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Learn more about the work the John Ritter Foundation is doing.
In March of 2015 my husband went in for a routine physical. The doctor heard a heart murmur and scheduled Pete for an echocardiogram.
I will never forget when Pete got the call and was told he had a 5cm ascending aortic aneurysm and moderate aortic stenosis that would require surgery. I’d never heard of these conditions. When I looked it up on the internet and learned what it was, I felt sick.
We met with Pete’s primary care doctor later that day, and he explained everything to us. He told us that John Ritter had died from an aortic aneurysm, and we were very lucky it was caught early. He said, “this is fixable.” A few weeks later we met with a cardiologist, who didn’t see any urgency to get the surgery now. “We don’t operate until it is 5.5cm,” he said. When Pete asked him if this was hereditary, the doctor said, “no.” He said the office would call to set a followup appointment in 6 months.
Six months later we met with a different cardiologist, who seemed more concerned about the aneurysm. He sent my husband for a contrast CT so they could get a more accurate measurement. The scan showed the aneurysm was slightly under 5cm, so we decided to watch and wait again. The doctor said he was confident it would be okay to wait, but not for too long. We also met with the surgeon who agreed it was safe to wait. Pete would be monitored every 6 months to check progression of the aneurysm and stenosis. He also explained in detail what the signs and symptoms of aortic dissection were and to call immediately if Pete experienced any symptoms. If the aorta tears, you don’t have much time and most people don’t survive it.
At Pete’s May 2017 appointment, the aneurysm was at 5cm, and the stenosis had progressed to severe. My husband said, “I guess it’s time to man up and get this fixed,” and we scheduled surgery for July 12, 2017. Thankfully, the surgery was a success. After he got home from the hospital, Pete followed doctor's orders, attended all is cardiac rehab sessions and gradually began to feel like himself again.
The thing that stands out to me about this experience is that were initially told this wasn’t a hereditary condition. Our second cardiologist told us that it WAS hereditary. He said our kids should be tested, and that John Ritter’s father, Tex, may have died from the same condition. It does run in families. I didn't like that we were given wrong information on that first visit. We needed to know that Pete's immediate family members needed to get tested.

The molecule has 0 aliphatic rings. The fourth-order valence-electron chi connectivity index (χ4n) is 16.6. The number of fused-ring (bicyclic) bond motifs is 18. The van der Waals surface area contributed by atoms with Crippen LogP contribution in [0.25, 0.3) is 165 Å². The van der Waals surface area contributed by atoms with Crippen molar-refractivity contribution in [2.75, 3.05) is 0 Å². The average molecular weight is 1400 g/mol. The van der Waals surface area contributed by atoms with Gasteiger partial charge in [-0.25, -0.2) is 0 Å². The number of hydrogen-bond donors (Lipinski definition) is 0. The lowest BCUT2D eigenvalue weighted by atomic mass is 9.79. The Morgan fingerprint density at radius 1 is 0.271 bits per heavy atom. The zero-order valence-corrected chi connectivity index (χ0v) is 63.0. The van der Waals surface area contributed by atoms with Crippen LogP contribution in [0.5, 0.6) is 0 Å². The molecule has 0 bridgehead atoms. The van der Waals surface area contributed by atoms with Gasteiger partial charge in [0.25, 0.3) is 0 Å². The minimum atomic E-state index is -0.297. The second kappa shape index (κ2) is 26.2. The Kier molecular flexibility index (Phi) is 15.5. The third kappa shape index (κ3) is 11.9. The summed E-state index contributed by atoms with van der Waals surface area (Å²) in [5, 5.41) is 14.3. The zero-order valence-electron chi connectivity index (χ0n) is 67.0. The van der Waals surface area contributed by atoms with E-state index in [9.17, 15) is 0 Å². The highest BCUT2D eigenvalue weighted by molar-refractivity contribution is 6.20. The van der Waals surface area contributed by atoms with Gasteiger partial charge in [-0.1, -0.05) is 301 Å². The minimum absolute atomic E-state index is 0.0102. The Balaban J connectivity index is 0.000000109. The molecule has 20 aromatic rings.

Before he went in for surgery, my husband and I decided that once he recovered, we would find a way to help others by raising awareness of this silent killer. When Pete’s condition was discovered, he had no symptoms. He felt fine. Had his doctor not heard that murmur and sent him for the echo, I’d be telling a very different story. Because of the work the John Ritter Foundation has done, doctors are looking for the signs and sending patients in for testing. Now it is our turn to give back.
Pete and Amy Johnson
Rock from the Heart Founders
The John Ritter Foundation is dedicated to improving the identification of individuals at risk for aortic dissections and the treatment of thoracic aortic disease through medical research. The foundation also seeks to provide accurate information to the general public about the disease and its risk factors, along with support to individuals who have thoracic aortic disease or have lost a loved one to the disease. Finally, the foundation is dedicated to raising awareness of thoracic aortic disease, including risk factors, proper medical and surgical management, and recognition of symptoms of an acute aortic dissection.
The Rock from the Heart concert's goal is to increase awareness of aortic health and heart health by reaching out to the community through music.